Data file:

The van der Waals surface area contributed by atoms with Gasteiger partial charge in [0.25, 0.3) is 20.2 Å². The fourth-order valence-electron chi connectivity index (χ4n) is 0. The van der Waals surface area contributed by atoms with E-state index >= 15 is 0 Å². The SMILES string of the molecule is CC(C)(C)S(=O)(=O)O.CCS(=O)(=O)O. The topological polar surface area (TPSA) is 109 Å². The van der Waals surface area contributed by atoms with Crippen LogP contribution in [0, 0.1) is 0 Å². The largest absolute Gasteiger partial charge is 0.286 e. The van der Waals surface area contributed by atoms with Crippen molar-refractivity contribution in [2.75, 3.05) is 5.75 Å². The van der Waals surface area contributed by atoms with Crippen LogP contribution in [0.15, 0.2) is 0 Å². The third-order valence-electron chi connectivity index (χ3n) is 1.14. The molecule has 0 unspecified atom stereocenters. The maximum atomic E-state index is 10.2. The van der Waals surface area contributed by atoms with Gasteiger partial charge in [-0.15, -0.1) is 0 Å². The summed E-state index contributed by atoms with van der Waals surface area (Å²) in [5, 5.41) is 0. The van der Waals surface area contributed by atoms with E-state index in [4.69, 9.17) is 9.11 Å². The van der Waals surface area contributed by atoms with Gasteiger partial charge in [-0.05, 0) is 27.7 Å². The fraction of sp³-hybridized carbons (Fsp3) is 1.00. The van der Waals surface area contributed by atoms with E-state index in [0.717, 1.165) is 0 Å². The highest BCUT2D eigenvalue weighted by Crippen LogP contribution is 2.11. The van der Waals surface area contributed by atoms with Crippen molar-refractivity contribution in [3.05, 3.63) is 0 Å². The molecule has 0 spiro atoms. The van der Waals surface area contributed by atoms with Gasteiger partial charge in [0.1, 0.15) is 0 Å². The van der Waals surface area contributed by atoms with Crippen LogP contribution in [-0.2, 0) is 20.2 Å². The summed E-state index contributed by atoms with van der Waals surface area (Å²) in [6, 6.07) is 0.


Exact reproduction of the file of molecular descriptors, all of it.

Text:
The van der Waals surface area contributed by atoms with Gasteiger partial charge in [0.25, 0.3) is 20.2 Å². The fourth-order valence-electron chi connectivity index (χ4n) is 0. The van der Waals surface area contributed by atoms with E-state index >= 15 is 0 Å². The SMILES string of the molecule is CC(C)(C)S(=O)(=O)O.CCS(=O)(=O)O. The topological polar surface area (TPSA) is 109 Å². The van der Waals surface area contributed by atoms with Crippen LogP contribution in [0, 0.1) is 0 Å². The largest absolute Gasteiger partial charge is 0.286 e. The van der Waals surface area contributed by atoms with Crippen molar-refractivity contribution in [2.75, 3.05) is 5.75 Å². The van der Waals surface area contributed by atoms with Crippen LogP contribution in [0.15, 0.2) is 0 Å². The third-order valence-electron chi connectivity index (χ3n) is 1.14. The molecule has 0 unspecified atom stereocenters. The maximum atomic E-state index is 10.2. The van der Waals surface area contributed by atoms with Gasteiger partial charge in [-0.15, -0.1) is 0 Å². The summed E-state index contributed by atoms with van der Waals surface area (Å²) in [5, 5.41) is 0. The van der Waals surface area contributed by atoms with E-state index in [4.69, 9.17) is 9.11 Å². The van der Waals surface area contributed by atoms with Gasteiger partial charge in [-0.05, 0) is 27.7 Å². The fraction of sp³-hybridized carbons (Fsp3) is 1.00. The van der Waals surface area contributed by atoms with E-state index in [0.717, 1.165) is 0 Å². The highest BCUT2D eigenvalue weighted by Crippen LogP contribution is 2.11. The van der Waals surface area contributed by atoms with Crippen molar-refractivity contribution in [3.05, 3.63) is 0 Å². The molecule has 0 spiro atoms. The van der Waals surface area contributed by atoms with Gasteiger partial charge in [0.1, 0.15) is 0 Å². The van der Waals surface area contributed by atoms with Crippen LogP contribution in [-0.2, 0) is 20.2 Å². The summed E-state index contributed by atoms with van der Waals surface area (Å²) in [6, 6.07) is 0.